Is There Another Cause of Alzheimer's Disease?

Posted Oct 30, 2010 by Susan Berg
Scientists doing research at the Jewish General Hospital in Montreal have uncovered one of the root causes of Alzheimer's disease.
Inside Alzheimer s.
Inside Alzheimer's.
Photo by Kaz Ehara
This information has raised the hopes of having a drug to slow down or cure or the onset of Alzheimer's disease, a devastating neurodegenerative disorder; as reported in the Montreal Gazette
A neuroscientist named Andrea LeBlanc and other scientists working with her have found that an enzyme in the brain that normally plays a role in inflammation will in certain individuals start Alzheimer's disease process. The enzyme is called Caspase-6. It causes an over-production of amyloid beta plaques that clog up the brains of Alzheimer disease victims thus impairing their memories and cognitive abilities.
LeBlanc thinks that an "estrogen-type" drug might be able to stop Caspase-6. This would effectively treat Alzheimer's disease. Right now, the research is in the early stage, It will take at least 10 years to come up with a potential drug.
"If we could slow the progression of the disease for a few years, we would win a big part of the battle," Leblanc said. "What we want to do is keep people cognitively intact for as long as possible."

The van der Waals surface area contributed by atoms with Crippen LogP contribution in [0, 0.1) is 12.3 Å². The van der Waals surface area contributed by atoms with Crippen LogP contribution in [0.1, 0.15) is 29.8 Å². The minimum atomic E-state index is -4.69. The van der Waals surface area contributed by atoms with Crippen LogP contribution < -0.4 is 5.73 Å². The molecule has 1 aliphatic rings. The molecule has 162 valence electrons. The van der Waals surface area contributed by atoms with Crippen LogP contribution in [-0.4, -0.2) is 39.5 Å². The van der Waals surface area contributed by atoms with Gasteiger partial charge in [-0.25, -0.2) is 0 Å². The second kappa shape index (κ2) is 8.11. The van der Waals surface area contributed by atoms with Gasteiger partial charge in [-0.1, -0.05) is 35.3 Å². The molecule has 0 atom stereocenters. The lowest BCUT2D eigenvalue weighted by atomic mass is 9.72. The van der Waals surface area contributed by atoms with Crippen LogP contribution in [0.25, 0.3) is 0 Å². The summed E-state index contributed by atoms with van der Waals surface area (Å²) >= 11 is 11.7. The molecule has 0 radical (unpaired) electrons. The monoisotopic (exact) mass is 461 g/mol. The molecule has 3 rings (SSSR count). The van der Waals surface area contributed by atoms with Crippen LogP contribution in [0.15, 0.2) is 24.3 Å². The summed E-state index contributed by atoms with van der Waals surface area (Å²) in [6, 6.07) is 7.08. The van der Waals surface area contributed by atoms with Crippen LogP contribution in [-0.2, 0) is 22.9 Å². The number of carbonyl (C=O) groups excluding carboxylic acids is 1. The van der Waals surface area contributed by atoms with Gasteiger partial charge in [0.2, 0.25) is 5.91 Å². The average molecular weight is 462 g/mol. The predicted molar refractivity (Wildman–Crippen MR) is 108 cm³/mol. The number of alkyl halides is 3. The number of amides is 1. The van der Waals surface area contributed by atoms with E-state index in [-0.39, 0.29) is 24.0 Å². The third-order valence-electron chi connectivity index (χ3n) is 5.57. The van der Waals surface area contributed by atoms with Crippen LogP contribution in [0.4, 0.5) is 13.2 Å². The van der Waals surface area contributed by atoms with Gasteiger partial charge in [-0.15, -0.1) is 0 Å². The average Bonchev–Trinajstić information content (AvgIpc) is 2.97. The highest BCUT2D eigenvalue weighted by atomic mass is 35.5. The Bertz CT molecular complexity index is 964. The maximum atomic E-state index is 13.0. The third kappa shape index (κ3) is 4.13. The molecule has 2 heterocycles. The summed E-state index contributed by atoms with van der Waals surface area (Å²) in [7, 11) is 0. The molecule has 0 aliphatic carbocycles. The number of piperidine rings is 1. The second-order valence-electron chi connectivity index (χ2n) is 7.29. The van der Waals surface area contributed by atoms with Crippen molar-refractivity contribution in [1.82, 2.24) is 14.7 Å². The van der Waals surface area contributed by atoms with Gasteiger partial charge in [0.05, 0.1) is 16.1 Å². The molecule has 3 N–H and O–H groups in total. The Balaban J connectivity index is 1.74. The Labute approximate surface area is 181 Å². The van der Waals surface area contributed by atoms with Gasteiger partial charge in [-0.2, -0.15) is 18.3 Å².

Until this time, neuroscientists have focused on the "amyloid theory" as the root cause of Alzheimer's disease. However, Leblanc developed another theory: what if the amyloid plaques were not the cause of the disease, but a symptom of another underlying cause?
She tested her theory by having researchers culture neurons in the laboratory and then deprive them of growth factors and other important nutrients which stresses the brain. What they noticed was that the stressed neurons activated the enzyme, Caspase-6, which then led to an overproduction of the amyloid plaques. Leblanc thinks that the aging process most likely stresses the brains of some people. The researchers confirmed that the brains of people who died of Alzheimer's disease all had very high levels of the enzyme, Caspase-6. In addition, Leblanc found high levels of the Capase-6 in the brains of some older people who did not have a diagnosis Alzheimer's disease, but were showing mild signs of mild cognitive impairment.
At present, there are at least 25 million individuals worldwide who have Alzheimer's disease."Any research that points toward the causes of Alzheimer's is enormously hope-giving, and that's why I (financially) support the research and will continue to support it," she said. "For a long time, Alzheimer's has been such a mystery."
More research is needed but this news does give hope to those who are aging and could develop Alzheimer's disease.